Researchers found a way to send tiny robots into the brains of mice

Generations of laboratory mice like these recently became hosts to swarms of microscopic robots.

Generations of laboratory mice like these recently became hosts to swarms of microscopic robots.
Photo: fake images (fake images)

In a mind-blowing development, a team of researchers in China has managed to treat brain tumors in mice by delivering drugs to tissues using microscopic robots. The robots jumped from the mice’s bloodstream to their brains by being covered in E. coli, which tricked the rodents’ immune systems into attacking them, absorbing the robots and cancer-fighting drugs in the process.

The team’s investigation was published today in Science Robotics magazine. It comes immediately after previous investigation by members of the same team, who saw liquid-coated nanorobots propelled remotely through the gelatinous fluid of the eye. In addition to being an obvious recipe for an episode of “The Magic School Bus,” the research had obvious applications for ophthalmic research and medical treatments.

“It’s not just the blood-brain barrier,” lead author Zhiguang Wu, a chemist at the Harbin Institute of Technology in China, said in an email. “Most of the barriers in dense tissues are difficult obstacles to overcome when moving micro-robots around a body.”

The ships are magnetic and the researchers use a rotating magnetic field to move them remotely. In microscales, we are talking about incremental movements around 1% of the width of a hair, the researchchers were able to make the hybrid bio-bots we follow paths like in the video game Snake. They are called “neutrobots” because They infiltrate the brain in the casing of neutrophils, a type of white blood cell.

“The biggest challenge of the work was how to achieve neutrobot swarm intelligence,” Wu said. “Like robot swarms in the macroscale world, micro / nanorobot swarms allow for sophisticated manipulation to perform complex tasks.”

In the end, it took Wu’s team eight years to upgrade swarms of microscopic robots capable of bridging the gap between the rodents’ bloodstream in the animal’s tail, where the robots were injected, and its brain, where gliomas resided ( tumors emerging from glial cells in the brain). . Part of the problem is that the white blood cells of the mice did not taste the taste of the magnetic robots. To overcome that problem, Wu’s team covered the bots with chunks of E. coli membrane, which is easily recognized by white blood cells as an unwanted invader. That made the robots much more enjoyable and the white blood cells engulfed them. From inside those cells, the robots were able to roll the cells into the brain; a Trojan horse for the 21st century (in this case, one that benefits the residents of Troy). The neutrobots reached the brain and were able to deliver the drug directly to the target tumors.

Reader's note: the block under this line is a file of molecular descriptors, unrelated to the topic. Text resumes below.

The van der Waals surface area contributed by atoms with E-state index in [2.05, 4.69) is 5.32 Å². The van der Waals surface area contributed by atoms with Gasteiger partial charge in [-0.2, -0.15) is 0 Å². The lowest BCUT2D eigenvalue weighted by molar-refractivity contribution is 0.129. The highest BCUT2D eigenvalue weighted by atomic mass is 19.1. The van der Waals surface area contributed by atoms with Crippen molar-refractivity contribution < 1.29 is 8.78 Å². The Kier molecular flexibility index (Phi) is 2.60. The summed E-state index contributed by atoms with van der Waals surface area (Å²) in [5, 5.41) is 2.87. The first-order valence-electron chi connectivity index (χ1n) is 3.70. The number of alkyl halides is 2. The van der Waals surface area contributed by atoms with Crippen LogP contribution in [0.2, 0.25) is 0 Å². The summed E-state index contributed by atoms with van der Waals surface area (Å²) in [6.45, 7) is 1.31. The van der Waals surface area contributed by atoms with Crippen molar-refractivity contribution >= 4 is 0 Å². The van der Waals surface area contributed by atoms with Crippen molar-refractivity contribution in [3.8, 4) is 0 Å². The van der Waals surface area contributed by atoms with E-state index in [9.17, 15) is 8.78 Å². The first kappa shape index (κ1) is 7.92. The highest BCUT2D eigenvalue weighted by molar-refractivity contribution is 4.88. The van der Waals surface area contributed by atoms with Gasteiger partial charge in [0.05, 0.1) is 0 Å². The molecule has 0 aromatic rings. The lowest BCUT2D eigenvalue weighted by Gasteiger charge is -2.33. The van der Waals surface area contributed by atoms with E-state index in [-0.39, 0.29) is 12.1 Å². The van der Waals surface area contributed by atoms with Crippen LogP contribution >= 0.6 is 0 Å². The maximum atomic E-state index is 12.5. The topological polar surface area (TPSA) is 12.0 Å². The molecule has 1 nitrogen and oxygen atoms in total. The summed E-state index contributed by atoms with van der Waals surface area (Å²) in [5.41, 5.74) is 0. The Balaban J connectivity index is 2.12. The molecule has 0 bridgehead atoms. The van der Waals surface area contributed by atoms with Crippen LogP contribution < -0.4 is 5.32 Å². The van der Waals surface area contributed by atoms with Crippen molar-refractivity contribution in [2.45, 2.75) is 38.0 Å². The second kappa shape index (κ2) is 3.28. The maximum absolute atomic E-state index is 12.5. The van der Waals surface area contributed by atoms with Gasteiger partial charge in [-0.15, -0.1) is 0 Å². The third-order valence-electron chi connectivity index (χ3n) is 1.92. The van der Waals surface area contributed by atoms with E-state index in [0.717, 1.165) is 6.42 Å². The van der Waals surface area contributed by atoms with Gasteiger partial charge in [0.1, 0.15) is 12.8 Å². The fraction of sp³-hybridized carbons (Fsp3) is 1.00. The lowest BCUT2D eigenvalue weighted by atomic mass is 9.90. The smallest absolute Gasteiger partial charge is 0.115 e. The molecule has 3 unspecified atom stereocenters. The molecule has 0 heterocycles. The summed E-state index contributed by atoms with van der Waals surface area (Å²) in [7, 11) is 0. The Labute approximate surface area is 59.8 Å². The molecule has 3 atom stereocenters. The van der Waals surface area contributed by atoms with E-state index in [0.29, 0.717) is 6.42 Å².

Wu said the applications for the robots are manifold and there could be more advancements on the horizon. “Neutrobots are not designed exclusively for the treatment of glioma,” he said, explaining that they are “a platform for the active delivery of therapy for various brain diseases such as cerebral thrombosis, stroke and epilepsy.”

A neutrobot located against a glioma tumor in the brain of a mouse.

A neutrobot located against a glioma tumor in the brain of a mouse.
Picture: Zhang et al., Sci Robot. 6, eaaz9519 (2021)

Whether it’s surgery or drug administration, robots are slowly but surely making their way into our most personal domain. Of course, they are still in the brain of mice for now, but future applications in humans seem more and more likely.

“The use of neutrophils in microrobot design is a fascinating strategy to overcome biological barriers,“Wrote robotic engineers Junsun Hwang and Hongsoo Choi, who were not affiliated with the new work, in a Article. “However, bank-to-bed translation regarding neutrobot- or microrobot-directed drug delivery is still a long way off.”

Currently, experts lack the ability to clearly see what the robots are doing in real time, which would be vital for any future medical use of the droids. But in the rat race of robotic research, it is clear that humans are pushing their inanimate swarms in the direction of progress.


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